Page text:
Descending Mont-Blanc

 
 

The descent is much more dangerous than the ascent in any summit attempt and Mont-Blanc makes no exception. In reaching the summit, a High Mountain Guide will advise the client: "Congratulations, but the job is only half done. We now have the second half ahead of us, the descent."

Descent is more dangerous because:

  1. The direction of travel is down, so every slip may initiate a fall;
  2. The fatigue: people become more tired the longer an activity progresses;
  3. The exhilaration of reaching the summit may distract a climber from the dangers of the descent;
  4. The belief that reaching the summit is the completion of a successful climb. It is not, the success comes when the climb down is completed and the climber is safe and sound;
  5. Avoiding falling ice and rocks is never easy, but when a climber is not facing up the mountain and does not have the chance to look up and see descending objects, the risk of begin struck is even greater.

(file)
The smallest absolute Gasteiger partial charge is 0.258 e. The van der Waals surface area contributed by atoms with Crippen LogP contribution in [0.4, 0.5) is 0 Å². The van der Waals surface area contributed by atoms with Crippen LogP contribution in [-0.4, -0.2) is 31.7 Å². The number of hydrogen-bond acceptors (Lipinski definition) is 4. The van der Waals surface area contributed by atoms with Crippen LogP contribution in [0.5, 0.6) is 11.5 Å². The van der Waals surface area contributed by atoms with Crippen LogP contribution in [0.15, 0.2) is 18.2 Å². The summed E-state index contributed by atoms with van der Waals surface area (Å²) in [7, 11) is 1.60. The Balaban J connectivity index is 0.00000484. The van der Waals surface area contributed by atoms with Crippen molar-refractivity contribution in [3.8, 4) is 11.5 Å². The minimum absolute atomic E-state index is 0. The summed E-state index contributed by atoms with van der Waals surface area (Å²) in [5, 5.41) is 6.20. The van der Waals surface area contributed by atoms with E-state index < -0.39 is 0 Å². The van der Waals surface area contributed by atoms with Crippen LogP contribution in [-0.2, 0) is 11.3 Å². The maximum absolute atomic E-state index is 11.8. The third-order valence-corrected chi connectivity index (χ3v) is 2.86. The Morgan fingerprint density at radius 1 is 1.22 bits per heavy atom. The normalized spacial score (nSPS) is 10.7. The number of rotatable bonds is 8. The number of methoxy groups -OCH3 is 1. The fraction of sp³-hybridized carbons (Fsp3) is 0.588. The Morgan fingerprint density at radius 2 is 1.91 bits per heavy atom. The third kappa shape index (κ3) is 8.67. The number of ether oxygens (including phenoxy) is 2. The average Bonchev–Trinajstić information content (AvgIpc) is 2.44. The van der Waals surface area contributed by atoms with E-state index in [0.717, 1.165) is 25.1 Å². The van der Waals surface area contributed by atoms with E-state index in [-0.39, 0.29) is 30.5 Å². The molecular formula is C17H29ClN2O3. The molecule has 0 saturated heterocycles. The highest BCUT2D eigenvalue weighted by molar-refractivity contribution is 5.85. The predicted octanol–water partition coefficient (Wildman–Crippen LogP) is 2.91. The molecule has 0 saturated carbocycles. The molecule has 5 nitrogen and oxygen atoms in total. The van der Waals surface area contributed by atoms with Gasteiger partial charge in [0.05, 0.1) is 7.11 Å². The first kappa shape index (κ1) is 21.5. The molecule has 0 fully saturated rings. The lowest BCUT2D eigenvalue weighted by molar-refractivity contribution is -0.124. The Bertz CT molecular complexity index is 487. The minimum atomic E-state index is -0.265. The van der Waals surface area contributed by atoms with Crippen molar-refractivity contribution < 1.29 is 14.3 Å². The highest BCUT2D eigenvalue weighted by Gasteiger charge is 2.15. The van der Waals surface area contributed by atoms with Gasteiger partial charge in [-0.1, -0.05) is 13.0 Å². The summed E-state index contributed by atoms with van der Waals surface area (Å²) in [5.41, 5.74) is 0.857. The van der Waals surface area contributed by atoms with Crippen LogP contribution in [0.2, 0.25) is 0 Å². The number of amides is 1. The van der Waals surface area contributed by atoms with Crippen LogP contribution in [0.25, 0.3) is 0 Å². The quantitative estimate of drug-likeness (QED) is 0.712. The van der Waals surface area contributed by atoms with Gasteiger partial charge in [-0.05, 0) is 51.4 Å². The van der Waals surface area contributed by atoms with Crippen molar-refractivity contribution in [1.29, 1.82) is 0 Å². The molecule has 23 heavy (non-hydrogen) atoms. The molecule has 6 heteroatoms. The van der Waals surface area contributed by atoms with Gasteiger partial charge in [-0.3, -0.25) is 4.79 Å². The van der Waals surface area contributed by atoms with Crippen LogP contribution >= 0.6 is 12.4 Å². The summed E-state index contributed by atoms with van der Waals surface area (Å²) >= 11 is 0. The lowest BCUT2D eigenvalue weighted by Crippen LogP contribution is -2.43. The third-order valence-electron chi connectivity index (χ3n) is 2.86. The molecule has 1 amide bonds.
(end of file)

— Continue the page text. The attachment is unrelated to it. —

Mont-Blanc has a high fatality rate, maybe more than any other mountain in Europe. Being the tallest in western Europe, it represents an attraction for climbers all over the world. Every year there are thousands of amateurs and climbers with little mountaineering experience that tackle the climb, due to the fact that the mountain is not considered to be particularly difficult to climb from a technical point of view.